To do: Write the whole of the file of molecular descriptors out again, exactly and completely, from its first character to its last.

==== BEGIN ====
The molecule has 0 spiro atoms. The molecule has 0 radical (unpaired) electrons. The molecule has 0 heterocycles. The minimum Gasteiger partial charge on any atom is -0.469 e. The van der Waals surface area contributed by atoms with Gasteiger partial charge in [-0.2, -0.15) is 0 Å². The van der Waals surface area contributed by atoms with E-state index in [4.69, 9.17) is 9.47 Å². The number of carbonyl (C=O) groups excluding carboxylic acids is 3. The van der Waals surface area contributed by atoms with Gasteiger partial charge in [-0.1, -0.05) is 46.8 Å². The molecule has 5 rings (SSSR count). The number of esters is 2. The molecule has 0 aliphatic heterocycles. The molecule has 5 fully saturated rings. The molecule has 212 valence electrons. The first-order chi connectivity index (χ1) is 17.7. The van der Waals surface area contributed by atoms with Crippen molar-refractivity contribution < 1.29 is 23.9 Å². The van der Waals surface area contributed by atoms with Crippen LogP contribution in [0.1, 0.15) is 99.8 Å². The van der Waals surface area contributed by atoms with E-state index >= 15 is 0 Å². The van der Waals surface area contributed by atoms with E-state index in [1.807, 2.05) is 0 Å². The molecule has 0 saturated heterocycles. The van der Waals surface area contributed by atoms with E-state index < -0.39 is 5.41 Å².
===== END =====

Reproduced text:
The molecule has 0 spiro atoms. The molecule has 0 radical (unpaired) electrons. The molecule has 0 heterocycles. The minimum Gasteiger partial charge on any atom is -0.469 e. The van der Waals surface area contributed by atoms with Gasteiger partial charge in [-0.2, -0.15) is 0 Å². The van der Waals surface area contributed by atoms with E-state index in [4.69, 9.17) is 9.47 Å². The number of carbonyl (C=O) groups excluding carboxylic acids is 3. The van der Waals surface area contributed by atoms with Gasteiger partial charge in [-0.1, -0.05) is 46.8 Å². The molecule has 5 rings (SSSR count). The number of esters is 2. The molecule has 0 aliphatic heterocycles. The molecule has 5 fully saturated rings. The molecule has 212 valence electrons. The first-order chi connectivity index (χ1) is 17.7. The van der Waals surface area contributed by atoms with Crippen molar-refractivity contribution < 1.29 is 23.9 Å². The van der Waals surface area contributed by atoms with Crippen LogP contribution in [0.1, 0.15) is 99.8 Å². The van der Waals surface area contributed by atoms with E-state index >= 15 is 0 Å². The van der Waals surface area contributed by atoms with E-state index in [1.807, 2.05) is 0 Å². The molecule has 0 saturated heterocycles. The van der Waals surface area contributed by atoms with E-state index < -0.39 is 5.41 Å².